For myself, I’ve found that the interview process in podcasts has helped overcome some the introverted limitations. It forces me to not only listen to the conversation, but also be constantly thinking of a next question or a follow-up. But it’s by no means a perfect exercise to improve, because those conversations always start with something structured – a known topic. Small talk at a dinner or meetup may not always have that element. This is where you need to take a risk. Throw out a topic – maybe it’s about a local event, or a movie, or just ask other people about themselves. People usually love to talk about themselves. From there, be a good listener and ask follow-up questions. Or offer some related experience. Over time, the fears of the introverted can improve. But it takes time, and it takes practice and repetition. And being uncomfortable quite often.
And after all those repetitions of public forms of speaking, it’s still not easy to get over introverted tendencies. It’s a skill that I wished I could master, and I’m envious of those to whom it comes naturally. But given how connected tech communities are, it eventually is a skill that needs to be learn, no matter how painful and uncomfortable it can be. It’s OK to walk into a large room of strangers and have an immediate instinct to want to walk out. It’s better to learn how to overcome that fear in smaller groups and hopefully that experience can translate into the larger room or more unknown environment.
During Google Cloud NEXT 2018, a new open source project called “Knative“. From the Google Cloud website, the project is described as “Kubernetes-based platform to build, deploy, and manage modern serverless workloads.”
Beyond Google, several other vendors that were involved in the initial release put out statements about Knative – including IBM, Pivotal, and Red Hat. Other companies such as Heptio gave it a test-drive to explore the features and capabilities.
Is Knative Serverless for Kubernetes?
Before diving into what Knative does, it might be good to look at some of the serverless landscape for Kubernetes. We dug into it on PodCTL podcast back in February. In essence, the serverless on Kubernetes landscape looks like this:
- Many companies are interested in running Kubernetes platforms, because they want to containerize application, and because it can be a multi-cloud / hybrid-cloud platform.
- Some companies are interested in having the capability of building their applications as functions, vs using previously used models such as monoliths or microservices.
- There really aren’t any serverless standards, so a few groups (including the CNCF) have started focusing on this.
Is Knative Serverless for Kubernetes (asking again)?
Knative is actually made up of three parts:
- Serve – The “compute” part, where the functions are run. This is typically going to be the underlying containers and Kubernetes. This is also where we’ll see several of the existing Kubernetes serverless frameworks (e.g. Fission, Kubeless, OpenWhisk, Riff, etc.) plug into Knative.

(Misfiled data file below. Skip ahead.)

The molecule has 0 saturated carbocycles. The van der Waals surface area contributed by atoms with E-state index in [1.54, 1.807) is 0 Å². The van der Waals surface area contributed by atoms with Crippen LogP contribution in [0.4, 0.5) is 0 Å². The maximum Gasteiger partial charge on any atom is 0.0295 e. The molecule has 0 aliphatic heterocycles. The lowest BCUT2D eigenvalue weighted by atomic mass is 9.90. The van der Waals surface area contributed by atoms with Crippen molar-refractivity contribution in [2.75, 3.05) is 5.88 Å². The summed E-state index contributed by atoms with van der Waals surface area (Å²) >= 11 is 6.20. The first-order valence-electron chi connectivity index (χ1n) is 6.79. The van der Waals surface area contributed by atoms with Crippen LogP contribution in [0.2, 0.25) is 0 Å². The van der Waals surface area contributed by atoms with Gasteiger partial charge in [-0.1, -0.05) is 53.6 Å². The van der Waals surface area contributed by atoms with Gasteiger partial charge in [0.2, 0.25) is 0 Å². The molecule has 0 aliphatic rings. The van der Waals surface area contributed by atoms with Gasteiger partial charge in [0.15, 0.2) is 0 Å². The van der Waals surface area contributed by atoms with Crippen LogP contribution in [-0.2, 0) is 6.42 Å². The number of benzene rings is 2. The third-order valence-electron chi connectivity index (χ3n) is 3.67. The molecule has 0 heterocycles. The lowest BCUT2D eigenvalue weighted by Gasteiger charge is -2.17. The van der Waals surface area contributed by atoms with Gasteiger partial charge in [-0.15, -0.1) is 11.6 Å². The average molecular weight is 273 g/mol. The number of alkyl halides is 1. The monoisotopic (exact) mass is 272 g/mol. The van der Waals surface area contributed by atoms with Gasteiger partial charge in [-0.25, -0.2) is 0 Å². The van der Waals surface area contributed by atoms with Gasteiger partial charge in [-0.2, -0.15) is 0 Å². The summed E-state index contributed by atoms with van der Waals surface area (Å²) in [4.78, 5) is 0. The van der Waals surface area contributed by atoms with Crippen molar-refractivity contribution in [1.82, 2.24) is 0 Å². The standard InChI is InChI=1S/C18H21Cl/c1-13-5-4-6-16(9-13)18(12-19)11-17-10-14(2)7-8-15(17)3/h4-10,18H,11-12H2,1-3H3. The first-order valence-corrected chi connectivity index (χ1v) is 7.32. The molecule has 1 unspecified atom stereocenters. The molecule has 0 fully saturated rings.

- Build – This takes code and packages it up into containers, sort of like OpenShift S2I or Heroku Buildpacks do today.
- Events – These are the triggers for the functions. This could be a file put in a storage bucket, or a database entry updated, or a stream of data, or lots of other things.
So looking at the bigger picture, Knative will be part of the broader ecosystem of projects that will deliver services and capabilities for applications. Kubernetes will be the core orchestration engine, and can run on top of any cloud environment. Istio delivers granular routing and proxying functions, as well as application-level capabilities for microservices. And Knative can deliver serverless functions that integrate with events.
It’s important to remember that Knative is a brand new project and will take time to mature. And its primarily designed to be used with new applications – serverless, Functions-as-a-Service and microservices. So you don’t need to go running off to your CIO and tell him/her that you need to move all of your existing applications to Knative just because there were a few cool demos at GoogleNEXT. It’s yet another tool/framework in the toolbox, and can be helpful for a specific set of applications and problems.
For many years, some pundits have argued that it was only a matter of time before all applications ran in the public cloud. Some said it would be by 2020 or 2025. For some of the public clouds, there was “the cloud” (public cloud) and “legacy data centers”. But perspective on that have started to change, starting with some of the strongest critics of concepts like hybrid cloud – the public cloud providers themselves.
For the sake of argument, I’m not going to spend any time debating the differences between “hybrid cloud” and “multi cloud”. Use whatever definition suits your needs. It’s some combination of (two or more) clouds being used in conjunction to deliver business applications. Most company use many clouds today to deliver services for their business, internally and externally, through a combination of data centers, co-location, IaaS/PaaS/SaaS services.
The Hardware + Virtualization Approach
Going back several years, like the 2010 timeframe, you started seeing some vendors bring to market a stack of hardware and virtualization software (e.g. VCE VBlock, NetApp Flexpod, etc.) that could be sold for on-premises data centers or into a non-webscale service-provider / cloud-provider. The idea was that virtualization was already widely used in Enterprise IT, and it could be delivered as-a-Service (e.g. IaaS-type services) consistently from either environment. This model gained some adoption as “converged infrastructure” in Enterprise IT data centers, but never gained traction in cloud providers, and was not adopted by webscale cloud providers (e.g. AWS, Azure, Google).
The Virtualization Approach